By utilizing efficient buying techniques, you will greatly free up your valuable time and quickly negotiate for better prices. A need for a new office printer came up so I thought I would put these techniques to the test and the following is an extremely helpful example based on my purchase.
Here is how it works:
The example scenario: You need a new office printer and the ideal product costs $1350 at your current supplier.
Your goal: $150 off or a final cost of $1200
Time Limit: 15 minutes
Assumptions: you have moderate negotiation skills, a business account manager at your supplier (if not, get one, you will save money and receive a better overall buying experience), the account manager does not know that you are the decision maker in the process, and that you have the ability to create a good relationship with said supplier.
Other items to consider before proceeding:
Spifs: most business account managers are paid on commission but also from sales incentives on some products called SPIFs, these are payouts to sales people from the manufacturer on top of their regular commission. Knowing this will allow you to get a win/win situation on a lot of purchases. Most sales people are more willing to give up their entire concession range when they know that a backend bonus is coming.
Work with newbie’s: as long as you do not need the sales person to be knowledgeable or experienced, working with newer sales people will more likely result in a better price. They will usually resort right back to giving you a better price in order to get a sale out of fear of negotiating or because of their inability to explain the company’s price justifications.
Step One, Homework (5 minutes):
Go to www.froogle.com, search for the printer, scroll the list, scan the prices for an assumed price, and find an ideal supplier to use in negotiations.
Step Two, Contact your Supplier (5 minutes):
The key to working with an account manager is kindness; they are simply doing their job and (from my experience) want a pleasant interaction and a sale. When on the phone (to make this work, call them so they do not have time to think of decent rebuttals) explain in this order after 3 minutes of small talk:
1) “Your company needs printer model x, what is the best price you can do for me?” Make sure to flinch instantly after they give you the price, which should be about retail cost. (“$1,350!!” and shut up to wait for a small concession which should sound like this; “ok, we can go down to $1,335”) One minute for $15, you technically just made the equivalent of $900 an hour!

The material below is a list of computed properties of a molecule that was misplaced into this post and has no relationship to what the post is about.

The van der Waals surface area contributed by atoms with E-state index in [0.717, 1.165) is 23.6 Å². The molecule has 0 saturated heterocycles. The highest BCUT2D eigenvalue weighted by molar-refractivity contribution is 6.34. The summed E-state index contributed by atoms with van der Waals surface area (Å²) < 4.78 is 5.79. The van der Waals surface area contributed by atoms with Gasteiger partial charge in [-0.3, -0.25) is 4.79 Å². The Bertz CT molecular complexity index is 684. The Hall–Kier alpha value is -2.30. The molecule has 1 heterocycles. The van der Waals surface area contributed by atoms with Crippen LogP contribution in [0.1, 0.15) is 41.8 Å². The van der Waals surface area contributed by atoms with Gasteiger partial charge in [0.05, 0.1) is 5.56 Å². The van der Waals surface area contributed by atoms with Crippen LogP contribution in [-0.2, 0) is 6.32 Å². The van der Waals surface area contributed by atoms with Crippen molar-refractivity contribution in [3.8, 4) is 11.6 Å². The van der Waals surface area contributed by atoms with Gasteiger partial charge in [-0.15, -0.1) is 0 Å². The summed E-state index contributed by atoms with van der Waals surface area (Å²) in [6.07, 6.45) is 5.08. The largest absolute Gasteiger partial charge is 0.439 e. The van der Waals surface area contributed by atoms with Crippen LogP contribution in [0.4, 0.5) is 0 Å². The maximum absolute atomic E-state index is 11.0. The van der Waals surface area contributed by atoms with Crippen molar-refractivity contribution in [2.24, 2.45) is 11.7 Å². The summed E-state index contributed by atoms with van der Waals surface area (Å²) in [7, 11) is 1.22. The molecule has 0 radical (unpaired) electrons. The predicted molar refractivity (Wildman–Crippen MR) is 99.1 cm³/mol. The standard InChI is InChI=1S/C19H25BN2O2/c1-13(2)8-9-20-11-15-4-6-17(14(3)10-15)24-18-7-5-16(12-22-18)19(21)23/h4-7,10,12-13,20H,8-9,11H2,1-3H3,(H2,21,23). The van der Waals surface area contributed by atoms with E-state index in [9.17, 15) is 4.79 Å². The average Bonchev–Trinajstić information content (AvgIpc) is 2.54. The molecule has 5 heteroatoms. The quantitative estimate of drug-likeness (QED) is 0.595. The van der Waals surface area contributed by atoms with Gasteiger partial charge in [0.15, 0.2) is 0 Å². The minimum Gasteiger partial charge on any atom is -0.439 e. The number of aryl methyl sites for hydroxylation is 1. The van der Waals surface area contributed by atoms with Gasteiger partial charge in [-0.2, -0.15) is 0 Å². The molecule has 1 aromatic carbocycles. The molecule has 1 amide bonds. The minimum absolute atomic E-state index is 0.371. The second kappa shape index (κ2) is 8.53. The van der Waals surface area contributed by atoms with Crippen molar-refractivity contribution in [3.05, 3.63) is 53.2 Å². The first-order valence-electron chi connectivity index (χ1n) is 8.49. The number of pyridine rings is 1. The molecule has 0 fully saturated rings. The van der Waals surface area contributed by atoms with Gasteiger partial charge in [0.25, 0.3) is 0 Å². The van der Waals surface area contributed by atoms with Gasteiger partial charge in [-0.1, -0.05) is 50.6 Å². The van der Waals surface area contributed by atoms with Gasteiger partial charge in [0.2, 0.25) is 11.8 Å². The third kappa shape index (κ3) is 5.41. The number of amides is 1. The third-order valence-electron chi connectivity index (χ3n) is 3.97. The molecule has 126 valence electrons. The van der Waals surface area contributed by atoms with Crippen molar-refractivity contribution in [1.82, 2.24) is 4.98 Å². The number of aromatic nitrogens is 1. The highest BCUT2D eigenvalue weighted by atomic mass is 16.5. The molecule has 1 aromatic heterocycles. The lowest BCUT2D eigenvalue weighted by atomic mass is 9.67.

2) Next mention that your committee (remember the classic “resort to higher authority negotiation tactic”) has set a budget of $1100 for model x because they have found it from “discount printer supply” (found on froogle) for that price but you want to continue your great business relationship so against their wishes you thought you’d give them a chance. This will get the account manager to worry about losing the sale completely and since they already probably know how low they can already go, a new price will be given. In this scenario the cost may drop to $1,275 with the sales person leaving an ambiguous statement of checking with someone on his or her end. End the call saying that you could probably get the committee to agree to $1150 but not much more, ask for an emailed quote of their best price as soon as possible and you will bring it up to them.
3) Your last statement with the sales person should set the expectation that they will only hear from you again if the committee agrees with the price emailed to you. This will get the sales person to doubt what you will go with and give you basically the lowest price they can.
Step Three, The Rebuttal, Close, and Nibble (5 minutes):
1) Once you have the price, which should be pretty close to their company’s cost, get back to them one last time. For this example the price came back at $1220, which is pretty acceptable, but we can haggle for more. Ask for one more concession, “we are liking this price more but if you knock another $20 off we will take it,” they most likely will say yes to this because the ball is now in their court to accept the sale.
2) The nibble: once you have mutually agreed on everything the salesperson will have now let his guard down as he believes the negotiating and the sale is over. You say something to this extent: “alright, thanks for everything, you have been a big help… oh, this does include two day shipping, doesn’t it?” or you could ask for printer cartridges at cost, extended warranty, whatever you think may be a small upgrade that can easily be given. Be sure not to ask for this before closing the sale as it will become part of the negotiations instead of an after sale add-on.
3) A printer is now on its way for a hundred and fifty dollars below list with free upgraded shipping.
Through an efficient negotiation process you saved $150 in 15 minutes of work. This means that you technically made $600/hr!
As you practice these skills and use other similar techniques with your suppliers, getting the best price will become second nature to you. The key here to remember when purchasing is to get a great price but not to spend excess amounts of time doing so. Keep economics in the back of your mind to ensure you are staying on top of being extremely efficient. Good luck and happy negotiations!